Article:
input-output analysis


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input-output analysis

or

interindustry analysis

the study and empirical measurement of the structural interrelationships between PRODUCTION sectors within an economy. The technique was devised by Wassily Leontief (1906-) to measure the factor input required by different industries to achieve a given OUTPUT. A particular sector of the economy requires inputs from other sectors, be it raw materials, intermediate goods and services, or labour, in order to produce output. The interdependence between industries, or sectors, is not linear but complex. That is, one sector does not produce, say, coal for other sectors independent of the requirements of the coal industry for inputs from other sectors. For the mining sector, coal is an output. But coal is an input for the electricity industry. By the same token, the coal industry requires inputs (including electricity) in order to produce the coal. The complexity of an economy can be gauged from this simple example. See VERTICAL INTEGRATION, INDICATIVE PLANNING, GENERAL EQUILIBRIUM ANALYSIS.
References in periodicals archive ?
From the information provided by the matrix of intermediate inputs, the technical coefficients can be obtained; they will be used to calculate the Leontief inverse, the fundamental axis of the input-output analysis.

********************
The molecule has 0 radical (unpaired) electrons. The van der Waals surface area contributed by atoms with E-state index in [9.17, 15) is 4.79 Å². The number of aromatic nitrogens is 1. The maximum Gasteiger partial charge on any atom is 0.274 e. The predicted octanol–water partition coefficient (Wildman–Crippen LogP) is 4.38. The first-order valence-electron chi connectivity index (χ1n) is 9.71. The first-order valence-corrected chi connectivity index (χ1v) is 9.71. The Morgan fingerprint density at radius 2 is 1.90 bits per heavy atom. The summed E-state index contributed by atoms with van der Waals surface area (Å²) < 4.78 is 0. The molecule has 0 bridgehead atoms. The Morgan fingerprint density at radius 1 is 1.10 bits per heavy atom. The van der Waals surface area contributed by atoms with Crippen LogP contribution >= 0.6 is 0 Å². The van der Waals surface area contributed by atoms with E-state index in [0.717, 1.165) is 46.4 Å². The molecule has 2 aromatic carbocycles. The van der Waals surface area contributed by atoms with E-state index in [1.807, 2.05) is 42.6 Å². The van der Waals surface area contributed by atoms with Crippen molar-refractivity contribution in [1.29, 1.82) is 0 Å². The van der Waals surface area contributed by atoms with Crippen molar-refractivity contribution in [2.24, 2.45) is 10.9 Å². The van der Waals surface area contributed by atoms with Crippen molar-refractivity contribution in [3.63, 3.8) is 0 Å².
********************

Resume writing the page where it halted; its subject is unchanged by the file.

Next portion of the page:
According to Bednarikova (2012), the input-output analysis is actually an effective application of the Walrasian general equilibrium analysis, namely due to the fact that it is composed of "a system of simultaneous equations describing the demand for the supply of sectorial outputs" (Bednarikova, 2012, p.
Although some aspects of inter--sectoral relationship between economic units can be found in very old economic literature, Wassily Leontief is considered as the main developer of the input-output analysis (Ten Raa 2005).
Primary energy and greenhouse gases embodied in Australian final consumption: an input-output analysis.
b) input-output analysis (various well known approaches; Clemson University and Wiskonsin approach; for recent development see e.
Fert CEnergy input-output analysis in Turkish agriculture.
This is similar to analysis carried out by Labandeira and Labega (1999) in which they combined input-output analysis with micro-simulation to model the impacts of a carbon tax in Spain.
The project economists from the Georgia Institute of Technology customized input-output analysis models for each study region to provide specific and reliable economic impact data.
Input-output analysis was developed by Wassily Leontief in the 1930s to study the inter-relationships between different sectors of an economy.
Input-output analysis investigates inter- or cross-industry relations in an economy by studying how the output of one industry is used by another industry where it serves as an input.
Then we set up a mathematical model generalising the input-output analysis to take account of the situation, and examine how this model with the layers of techniques can be constructed.
Input-output analysis, as a theoretical framework and an applied economic tool, was developed by Wassily Leontief in his 1936 publication of the first input-output tables for the United States for the years 1919 and 1929.